My mom passed away at age 89 on October 8, 2016. Four days later, on my birthday, I was one of the family that spoke. Here’s my eulogy:
My name is Joan Magnie Gregerson and I’m the seventh of the eight kids. In 10 minutes, I don’t have time to share about her 89 years of life. But I can share what she taught us these past few weeks as she was dying.
If you know Mom, you know that she was a tenacious conversationalist. She remembered more details about your life than you did! She wanted to know if your nephew’s musical went well, and if your daughter liked her new job in Kentucky. She kept track of when John was playing and where, better than he did himself. She wanted to know which bus I caught and what time I got home.
Her humor was unfailing. Her questions were daunting and her appetite for visiting had always been unquenchable. And as much as she was a peacemaker, with her insatiable need to know she could also be a bit of a troublemaker. (We all have our strengths and challenges.) But over the past couple of weeks, her conversations and her focus changed.
It was October 1 and she was at St Joe’s Hospital. And at this point, she had just decided, no more. No more blood draws. No more tests. No more procedures. No more occupational therapy, lung therapy or physical therapy. She had made the decision to go home to be in hospice care.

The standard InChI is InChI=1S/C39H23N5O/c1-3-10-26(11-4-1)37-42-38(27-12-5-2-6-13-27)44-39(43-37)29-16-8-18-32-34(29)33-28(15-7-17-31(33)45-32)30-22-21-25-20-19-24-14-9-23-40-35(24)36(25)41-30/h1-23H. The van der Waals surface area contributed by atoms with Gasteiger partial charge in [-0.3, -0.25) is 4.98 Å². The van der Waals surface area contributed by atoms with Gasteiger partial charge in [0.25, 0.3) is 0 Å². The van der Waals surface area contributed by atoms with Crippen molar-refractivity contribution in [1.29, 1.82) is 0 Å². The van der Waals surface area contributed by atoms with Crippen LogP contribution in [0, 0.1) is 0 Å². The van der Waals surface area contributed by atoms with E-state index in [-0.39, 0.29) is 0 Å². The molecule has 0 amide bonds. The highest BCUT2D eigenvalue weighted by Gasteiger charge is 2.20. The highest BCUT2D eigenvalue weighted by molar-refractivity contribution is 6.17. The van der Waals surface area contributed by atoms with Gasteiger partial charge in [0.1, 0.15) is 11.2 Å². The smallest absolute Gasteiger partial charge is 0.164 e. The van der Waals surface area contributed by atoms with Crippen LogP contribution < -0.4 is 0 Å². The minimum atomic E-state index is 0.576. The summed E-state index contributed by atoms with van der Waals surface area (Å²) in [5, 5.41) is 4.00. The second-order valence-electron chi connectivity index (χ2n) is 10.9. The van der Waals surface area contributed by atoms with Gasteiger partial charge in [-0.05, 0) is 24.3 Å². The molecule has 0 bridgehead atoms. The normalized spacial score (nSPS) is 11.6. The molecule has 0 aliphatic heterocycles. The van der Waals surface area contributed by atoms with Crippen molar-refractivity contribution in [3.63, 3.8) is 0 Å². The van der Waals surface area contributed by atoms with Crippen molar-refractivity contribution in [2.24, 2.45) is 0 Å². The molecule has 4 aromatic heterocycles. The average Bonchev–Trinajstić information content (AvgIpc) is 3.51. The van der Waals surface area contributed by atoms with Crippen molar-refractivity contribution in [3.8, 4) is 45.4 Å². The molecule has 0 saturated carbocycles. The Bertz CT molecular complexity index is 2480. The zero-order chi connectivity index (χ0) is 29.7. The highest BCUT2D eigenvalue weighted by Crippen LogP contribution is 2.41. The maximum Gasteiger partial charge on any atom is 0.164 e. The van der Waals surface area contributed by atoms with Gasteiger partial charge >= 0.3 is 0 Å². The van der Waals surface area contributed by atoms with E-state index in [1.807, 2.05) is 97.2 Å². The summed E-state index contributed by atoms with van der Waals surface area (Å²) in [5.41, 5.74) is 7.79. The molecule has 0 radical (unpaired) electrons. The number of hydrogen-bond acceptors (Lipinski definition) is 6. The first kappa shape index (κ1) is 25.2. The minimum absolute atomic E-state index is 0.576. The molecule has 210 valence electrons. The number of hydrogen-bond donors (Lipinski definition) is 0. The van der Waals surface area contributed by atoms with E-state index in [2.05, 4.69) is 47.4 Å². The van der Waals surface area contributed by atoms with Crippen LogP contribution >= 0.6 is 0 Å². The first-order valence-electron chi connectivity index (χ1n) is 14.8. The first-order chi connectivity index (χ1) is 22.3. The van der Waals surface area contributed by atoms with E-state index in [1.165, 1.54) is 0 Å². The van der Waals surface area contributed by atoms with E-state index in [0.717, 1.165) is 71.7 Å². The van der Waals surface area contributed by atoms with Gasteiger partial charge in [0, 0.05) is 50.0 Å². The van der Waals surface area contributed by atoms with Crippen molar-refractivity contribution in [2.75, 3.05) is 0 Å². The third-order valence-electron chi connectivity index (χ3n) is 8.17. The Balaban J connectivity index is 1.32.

Instantly, the conversations of the woman I’d known my whole life changed.
Irene called and we held the phone to her ear. Mom said, “I love you. You’ve always been a special girl. You are sweet, and kind and could always clean a house! I love you very much Irene.”
Dot called and Mom whispered, “I’m ready to go to lunch.”, then they both chuckled and Mom said, “I love you Dot. You’ve always been such a great friend. We’ve had such wonderful times together. I love you.”
Rita called and Mom said. “I love you. You’ve been such a good friend. You’ve been such good support for me all these years. I love you Rita.”
And when I stood by her bed she told me, “I’m so fortunate. I’ve had a wonderful life.” Then she got very serious and said, “Love is the most important thing.” She and I repeated it together, as if to ensure that I got this key point.
Several times she said with tears eeking out, “I’m so happy that the family is all together again.” She didn’t mean physically in one place because kids were scattered across the country at that moment. She meant that the divides that had eroded our family unity over time, were being repaired.  The differences between mother and child, and between siblings were dissolving.